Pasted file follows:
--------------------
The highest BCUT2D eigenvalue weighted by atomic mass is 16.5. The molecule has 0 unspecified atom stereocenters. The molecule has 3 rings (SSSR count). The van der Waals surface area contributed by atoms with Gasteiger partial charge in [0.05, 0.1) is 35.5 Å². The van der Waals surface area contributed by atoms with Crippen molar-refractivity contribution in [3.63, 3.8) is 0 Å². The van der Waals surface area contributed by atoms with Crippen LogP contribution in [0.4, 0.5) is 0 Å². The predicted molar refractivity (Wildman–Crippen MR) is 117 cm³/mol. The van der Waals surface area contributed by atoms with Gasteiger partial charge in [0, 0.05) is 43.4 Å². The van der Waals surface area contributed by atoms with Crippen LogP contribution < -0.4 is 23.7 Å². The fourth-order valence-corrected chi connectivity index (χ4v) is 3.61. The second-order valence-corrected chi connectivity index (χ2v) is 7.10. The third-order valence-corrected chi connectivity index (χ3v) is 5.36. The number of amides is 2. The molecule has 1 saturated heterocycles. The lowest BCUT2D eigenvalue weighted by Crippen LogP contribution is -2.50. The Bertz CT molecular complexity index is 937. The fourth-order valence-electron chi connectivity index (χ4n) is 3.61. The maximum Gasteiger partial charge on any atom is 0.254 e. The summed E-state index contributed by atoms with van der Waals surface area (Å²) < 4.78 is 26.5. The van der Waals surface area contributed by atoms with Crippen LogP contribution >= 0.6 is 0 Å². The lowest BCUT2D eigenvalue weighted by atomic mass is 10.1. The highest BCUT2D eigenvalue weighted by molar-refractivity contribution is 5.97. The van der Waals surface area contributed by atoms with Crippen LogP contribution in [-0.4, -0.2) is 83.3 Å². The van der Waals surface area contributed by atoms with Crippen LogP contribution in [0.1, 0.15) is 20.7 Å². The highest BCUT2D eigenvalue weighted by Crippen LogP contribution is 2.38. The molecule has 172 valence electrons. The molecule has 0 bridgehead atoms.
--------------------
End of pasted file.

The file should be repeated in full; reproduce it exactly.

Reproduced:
The highest BCUT2D eigenvalue weighted by atomic mass is 16.5. The molecule has 0 unspecified atom stereocenters. The molecule has 3 rings (SSSR count). The van der Waals surface area contributed by atoms with Gasteiger partial charge in [0.05, 0.1) is 35.5 Å². The van der Waals surface area contributed by atoms with Crippen molar-refractivity contribution in [3.63, 3.8) is 0 Å². The van der Waals surface area contributed by atoms with Crippen LogP contribution in [0.4, 0.5) is 0 Å². The predicted molar refractivity (Wildman–Crippen MR) is 117 cm³/mol. The van der Waals surface area contributed by atoms with Gasteiger partial charge in [0, 0.05) is 43.4 Å². The van der Waals surface area contributed by atoms with Crippen LogP contribution < -0.4 is 23.7 Å². The fourth-order valence-corrected chi connectivity index (χ4v) is 3.61. The second-order valence-corrected chi connectivity index (χ2v) is 7.10. The third-order valence-corrected chi connectivity index (χ3v) is 5.36. The number of amides is 2. The molecule has 1 saturated heterocycles. The lowest BCUT2D eigenvalue weighted by Crippen LogP contribution is -2.50. The Bertz CT molecular complexity index is 937. The fourth-order valence-electron chi connectivity index (χ4n) is 3.61. The maximum Gasteiger partial charge on any atom is 0.254 e. The summed E-state index contributed by atoms with van der Waals surface area (Å²) < 4.78 is 26.5. The van der Waals surface area contributed by atoms with Crippen LogP contribution >= 0.6 is 0 Å². The lowest BCUT2D eigenvalue weighted by atomic mass is 10.1. The highest BCUT2D eigenvalue weighted by molar-refractivity contribution is 5.97. The van der Waals surface area contributed by atoms with Crippen LogP contribution in [-0.4, -0.2) is 83.3 Å². The van der Waals surface area contributed by atoms with Crippen LogP contribution in [0.1, 0.15) is 20.7 Å². The highest BCUT2D eigenvalue weighted by Crippen LogP contribution is 2.38. The molecule has 172 valence electrons. The molecule has 0 bridgehead atoms.